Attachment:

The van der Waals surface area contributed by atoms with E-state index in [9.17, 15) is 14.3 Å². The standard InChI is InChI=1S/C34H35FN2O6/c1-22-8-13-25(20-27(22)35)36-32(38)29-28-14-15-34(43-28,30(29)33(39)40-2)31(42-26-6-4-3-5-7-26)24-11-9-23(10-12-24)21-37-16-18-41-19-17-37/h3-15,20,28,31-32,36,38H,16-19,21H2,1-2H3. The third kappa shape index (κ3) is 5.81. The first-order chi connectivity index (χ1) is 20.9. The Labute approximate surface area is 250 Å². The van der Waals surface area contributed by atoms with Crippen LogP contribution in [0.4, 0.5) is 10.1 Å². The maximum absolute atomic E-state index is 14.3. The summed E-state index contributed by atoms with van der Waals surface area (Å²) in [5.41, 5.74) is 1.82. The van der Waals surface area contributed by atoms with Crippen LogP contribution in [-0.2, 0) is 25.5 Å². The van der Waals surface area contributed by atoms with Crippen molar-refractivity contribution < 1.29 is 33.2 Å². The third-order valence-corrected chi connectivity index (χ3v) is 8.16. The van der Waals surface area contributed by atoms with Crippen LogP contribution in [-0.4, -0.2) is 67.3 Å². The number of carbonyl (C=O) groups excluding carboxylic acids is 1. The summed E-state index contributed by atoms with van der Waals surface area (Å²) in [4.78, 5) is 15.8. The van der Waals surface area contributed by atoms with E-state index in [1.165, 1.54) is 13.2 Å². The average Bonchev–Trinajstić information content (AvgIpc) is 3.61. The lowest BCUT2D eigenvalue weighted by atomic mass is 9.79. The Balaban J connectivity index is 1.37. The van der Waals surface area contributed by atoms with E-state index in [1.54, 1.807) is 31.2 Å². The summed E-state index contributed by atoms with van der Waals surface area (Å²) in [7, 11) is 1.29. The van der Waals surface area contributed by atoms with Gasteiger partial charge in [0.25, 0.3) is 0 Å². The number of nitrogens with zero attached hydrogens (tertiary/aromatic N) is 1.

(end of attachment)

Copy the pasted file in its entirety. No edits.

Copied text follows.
The van der Waals surface area contributed by atoms with E-state index in [9.17, 15) is 14.3 Å². The standard InChI is InChI=1S/C34H35FN2O6/c1-22-8-13-25(20-27(22)35)36-32(38)29-28-14-15-34(43-28,30(29)33(39)40-2)31(42-26-6-4-3-5-7-26)24-11-9-23(10-12-24)21-37-16-18-41-19-17-37/h3-15,20,28,31-32,36,38H,16-19,21H2,1-2H3. The third kappa shape index (κ3) is 5.81. The first-order chi connectivity index (χ1) is 20.9. The Labute approximate surface area is 250 Å². The van der Waals surface area contributed by atoms with Crippen LogP contribution in [0.4, 0.5) is 10.1 Å². The maximum absolute atomic E-state index is 14.3. The summed E-state index contributed by atoms with van der Waals surface area (Å²) in [5.41, 5.74) is 1.82. The van der Waals surface area contributed by atoms with Crippen LogP contribution in [-0.2, 0) is 25.5 Å². The van der Waals surface area contributed by atoms with Crippen molar-refractivity contribution < 1.29 is 33.2 Å². The third-order valence-corrected chi connectivity index (χ3v) is 8.16. The van der Waals surface area contributed by atoms with Crippen LogP contribution in [-0.4, -0.2) is 67.3 Å². The number of carbonyl (C=O) groups excluding carboxylic acids is 1. The summed E-state index contributed by atoms with van der Waals surface area (Å²) in [4.78, 5) is 15.8. The van der Waals surface area contributed by atoms with E-state index in [1.165, 1.54) is 13.2 Å². The average Bonchev–Trinajstić information content (AvgIpc) is 3.61. The lowest BCUT2D eigenvalue weighted by atomic mass is 9.79. The Balaban J connectivity index is 1.37. The van der Waals surface area contributed by atoms with E-state index in [1.54, 1.807) is 31.2 Å². The summed E-state index contributed by atoms with van der Waals surface area (Å²) in [7, 11) is 1.29. The van der Waals surface area contributed by atoms with Gasteiger partial charge in [0.25, 0.3) is 0 Å². The number of nitrogens with zero attached hydrogens (tertiary/aromatic N) is 1.